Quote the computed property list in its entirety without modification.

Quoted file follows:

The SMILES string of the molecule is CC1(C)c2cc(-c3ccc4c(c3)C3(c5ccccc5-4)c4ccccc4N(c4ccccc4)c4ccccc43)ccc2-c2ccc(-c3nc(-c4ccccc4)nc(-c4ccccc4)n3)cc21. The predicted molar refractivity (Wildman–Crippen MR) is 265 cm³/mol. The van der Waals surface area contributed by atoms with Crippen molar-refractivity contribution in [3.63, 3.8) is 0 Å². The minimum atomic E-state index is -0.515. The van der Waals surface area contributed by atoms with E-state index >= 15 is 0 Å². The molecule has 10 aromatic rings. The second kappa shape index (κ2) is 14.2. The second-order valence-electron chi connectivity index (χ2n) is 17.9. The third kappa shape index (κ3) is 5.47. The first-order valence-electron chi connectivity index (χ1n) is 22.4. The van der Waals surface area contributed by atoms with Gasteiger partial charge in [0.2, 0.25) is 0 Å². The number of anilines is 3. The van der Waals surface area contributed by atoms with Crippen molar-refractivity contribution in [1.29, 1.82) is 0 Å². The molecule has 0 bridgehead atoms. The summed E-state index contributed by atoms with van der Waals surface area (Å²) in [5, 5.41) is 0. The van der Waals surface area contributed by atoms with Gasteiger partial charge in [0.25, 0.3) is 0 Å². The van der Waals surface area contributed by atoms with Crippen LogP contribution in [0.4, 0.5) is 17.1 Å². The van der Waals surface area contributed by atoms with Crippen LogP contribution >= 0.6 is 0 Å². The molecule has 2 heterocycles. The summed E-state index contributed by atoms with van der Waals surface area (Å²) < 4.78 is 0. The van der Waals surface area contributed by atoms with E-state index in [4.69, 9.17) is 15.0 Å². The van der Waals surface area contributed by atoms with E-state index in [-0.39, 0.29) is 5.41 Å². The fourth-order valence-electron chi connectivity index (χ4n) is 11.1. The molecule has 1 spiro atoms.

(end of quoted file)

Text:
The SMILES string of the molecule is CC1(C)c2cc(-c3ccc4c(c3)C3(c5ccccc5-4)c4ccccc4N(c4ccccc4)c4ccccc43)ccc2-c2ccc(-c3nc(-c4ccccc4)nc(-c4ccccc4)n3)cc21. The predicted molar refractivity (Wildman–Crippen MR) is 265 cm³/mol. The van der Waals surface area contributed by atoms with Crippen molar-refractivity contribution in [3.63, 3.8) is 0 Å². The minimum atomic E-state index is -0.515. The van der Waals surface area contributed by atoms with E-state index >= 15 is 0 Å². The molecule has 10 aromatic rings. The second kappa shape index (κ2) is 14.2. The second-order valence-electron chi connectivity index (χ2n) is 17.9. The third kappa shape index (κ3) is 5.47. The first-order valence-electron chi connectivity index (χ1n) is 22.4. The van der Waals surface area contributed by atoms with Gasteiger partial charge in [0.2, 0.25) is 0 Å². The number of anilines is 3. The van der Waals surface area contributed by atoms with Crippen molar-refractivity contribution in [1.29, 1.82) is 0 Å². The molecule has 0 bridgehead atoms. The summed E-state index contributed by atoms with van der Waals surface area (Å²) in [5, 5.41) is 0. The van der Waals surface area contributed by atoms with Gasteiger partial charge in [0.25, 0.3) is 0 Å². The van der Waals surface area contributed by atoms with Crippen LogP contribution in [0.4, 0.5) is 17.1 Å². The van der Waals surface area contributed by atoms with Crippen LogP contribution >= 0.6 is 0 Å². The molecule has 2 heterocycles. The summed E-state index contributed by atoms with van der Waals surface area (Å²) < 4.78 is 0. The van der Waals surface area contributed by atoms with E-state index in [4.69, 9.17) is 15.0 Å². The van der Waals surface area contributed by atoms with E-state index in [-0.39, 0.29) is 5.41 Å². The fourth-order valence-electron chi connectivity index (χ4n) is 11.1. The molecule has 1 spiro atoms.